NORTHERN IRELAND will officially be able to start vaccinating people for coronavirus from December 14.
On Wednesday morning, the British government officially confirmed that they had approved Pfizer-BioNTech's vaccine for use, and would be rolling it out as early as next week.
In doing so, they will become the first country in the world to administer the Covid-19 vaccine.
Speaking on RTE's Today With Claire Byrne this morning, Derry-based Dr Nicola Herron confirmed that Northern Ireland's health centres will be given vaccines from December 14.
"The information that we have is that the vaccines that are going to become available, there are 800,000 in the first batch, that will be rolled out pro-rota across the four regions [England, Northern Ireland, Scotland and Wales]," Dr Herron explained.
"We will get our share of those. This vaccine needs to be stored at -70 degrees. Obviously, transporting it out into nursing homes will be difficult.
"The first batch that is coming out is most likely to be distributed within health care settings such as hospitals where they have this facility," she added.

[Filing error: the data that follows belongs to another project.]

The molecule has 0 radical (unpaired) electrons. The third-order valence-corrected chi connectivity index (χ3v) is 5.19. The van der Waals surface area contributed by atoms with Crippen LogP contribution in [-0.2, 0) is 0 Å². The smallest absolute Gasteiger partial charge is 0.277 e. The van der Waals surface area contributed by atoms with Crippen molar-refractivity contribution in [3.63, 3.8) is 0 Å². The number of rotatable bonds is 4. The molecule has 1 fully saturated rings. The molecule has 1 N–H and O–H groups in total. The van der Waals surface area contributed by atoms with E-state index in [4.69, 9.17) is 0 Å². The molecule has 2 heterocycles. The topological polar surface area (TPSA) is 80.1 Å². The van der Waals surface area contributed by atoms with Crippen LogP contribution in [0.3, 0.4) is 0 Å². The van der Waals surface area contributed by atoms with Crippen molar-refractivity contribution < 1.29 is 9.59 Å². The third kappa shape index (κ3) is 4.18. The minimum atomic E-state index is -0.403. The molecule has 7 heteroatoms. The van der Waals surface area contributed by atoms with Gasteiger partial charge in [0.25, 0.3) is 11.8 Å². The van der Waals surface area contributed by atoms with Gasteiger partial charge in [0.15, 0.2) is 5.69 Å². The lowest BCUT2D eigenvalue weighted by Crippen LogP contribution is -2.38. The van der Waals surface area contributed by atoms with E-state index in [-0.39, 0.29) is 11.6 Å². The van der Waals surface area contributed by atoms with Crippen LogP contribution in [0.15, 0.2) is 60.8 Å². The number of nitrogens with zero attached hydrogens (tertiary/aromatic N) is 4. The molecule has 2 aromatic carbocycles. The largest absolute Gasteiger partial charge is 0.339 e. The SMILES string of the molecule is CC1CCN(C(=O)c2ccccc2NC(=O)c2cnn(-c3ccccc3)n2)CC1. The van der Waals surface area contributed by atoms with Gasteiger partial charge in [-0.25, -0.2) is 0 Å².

"The very, very first batch which is coming on December 14, will start to be rolled out to the healthcare workers."
Dr Herron added that anyone living south of the border who is registered with a doctor in the North will be able to get the vaccine.
She did however stress that vaccinating the elderly and the vulnerable will be top priority.
"If someone is registered with a GP in the North, they will get the vaccine in the same way as someone who is living in the North," Dr Herron confirmed.
"If you're registered in the North, you can avail of NHS treatments, including vaccines.
"What you won't be able to do is register with a GP in the North if you're not residing here or working here."
Currently, Covid-19 vaccines aren't expected to become available in the Republic of Ireland until the start of the new year.